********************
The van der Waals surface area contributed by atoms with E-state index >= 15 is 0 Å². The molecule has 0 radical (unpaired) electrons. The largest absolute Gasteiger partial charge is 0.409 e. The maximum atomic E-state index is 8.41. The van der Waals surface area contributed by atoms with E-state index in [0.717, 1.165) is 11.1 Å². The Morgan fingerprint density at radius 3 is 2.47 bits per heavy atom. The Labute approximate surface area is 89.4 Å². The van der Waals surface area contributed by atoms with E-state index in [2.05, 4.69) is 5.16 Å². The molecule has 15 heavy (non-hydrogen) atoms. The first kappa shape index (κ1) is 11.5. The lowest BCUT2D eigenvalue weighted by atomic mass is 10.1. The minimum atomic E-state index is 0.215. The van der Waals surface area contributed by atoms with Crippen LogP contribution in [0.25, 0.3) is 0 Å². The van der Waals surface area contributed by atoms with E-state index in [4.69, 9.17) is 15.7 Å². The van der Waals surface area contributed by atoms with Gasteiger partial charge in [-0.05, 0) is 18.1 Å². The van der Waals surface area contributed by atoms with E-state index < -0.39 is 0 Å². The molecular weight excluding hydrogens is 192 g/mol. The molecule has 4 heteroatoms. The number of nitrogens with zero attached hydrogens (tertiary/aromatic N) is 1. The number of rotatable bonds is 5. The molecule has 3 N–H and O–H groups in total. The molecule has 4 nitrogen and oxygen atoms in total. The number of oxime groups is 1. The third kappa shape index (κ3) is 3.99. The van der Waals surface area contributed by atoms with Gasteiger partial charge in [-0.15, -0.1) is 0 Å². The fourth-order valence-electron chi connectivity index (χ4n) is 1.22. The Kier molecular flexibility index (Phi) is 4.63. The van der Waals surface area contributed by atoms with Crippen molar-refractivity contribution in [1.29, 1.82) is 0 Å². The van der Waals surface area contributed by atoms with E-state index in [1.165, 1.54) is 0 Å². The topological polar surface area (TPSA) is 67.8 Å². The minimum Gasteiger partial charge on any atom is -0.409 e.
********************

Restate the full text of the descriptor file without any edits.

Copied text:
The van der Waals surface area contributed by atoms with E-state index >= 15 is 0 Å². The molecule has 0 radical (unpaired) electrons. The largest absolute Gasteiger partial charge is 0.409 e. The maximum atomic E-state index is 8.41. The van der Waals surface area contributed by atoms with E-state index in [0.717, 1.165) is 11.1 Å². The Morgan fingerprint density at radius 3 is 2.47 bits per heavy atom. The Labute approximate surface area is 89.4 Å². The van der Waals surface area contributed by atoms with E-state index in [2.05, 4.69) is 5.16 Å². The molecule has 15 heavy (non-hydrogen) atoms. The first kappa shape index (κ1) is 11.5. The lowest BCUT2D eigenvalue weighted by atomic mass is 10.1. The minimum atomic E-state index is 0.215. The van der Waals surface area contributed by atoms with Crippen LogP contribution in [0.25, 0.3) is 0 Å². The van der Waals surface area contributed by atoms with E-state index in [4.69, 9.17) is 15.7 Å². The van der Waals surface area contributed by atoms with Gasteiger partial charge in [-0.05, 0) is 18.1 Å². The van der Waals surface area contributed by atoms with E-state index < -0.39 is 0 Å². The molecular weight excluding hydrogens is 192 g/mol. The molecule has 4 heteroatoms. The number of nitrogens with zero attached hydrogens (tertiary/aromatic N) is 1. The number of rotatable bonds is 5. The molecule has 3 N–H and O–H groups in total. The molecule has 4 nitrogen and oxygen atoms in total. The number of oxime groups is 1. The third kappa shape index (κ3) is 3.99. The van der Waals surface area contributed by atoms with Gasteiger partial charge in [-0.15, -0.1) is 0 Å². The fourth-order valence-electron chi connectivity index (χ4n) is 1.22. The Kier molecular flexibility index (Phi) is 4.63. The van der Waals surface area contributed by atoms with Crippen molar-refractivity contribution in [1.29, 1.82) is 0 Å². The van der Waals surface area contributed by atoms with E-state index in [1.165, 1.54) is 0 Å². The topological polar surface area (TPSA) is 67.8 Å². The minimum Gasteiger partial charge on any atom is -0.409 e.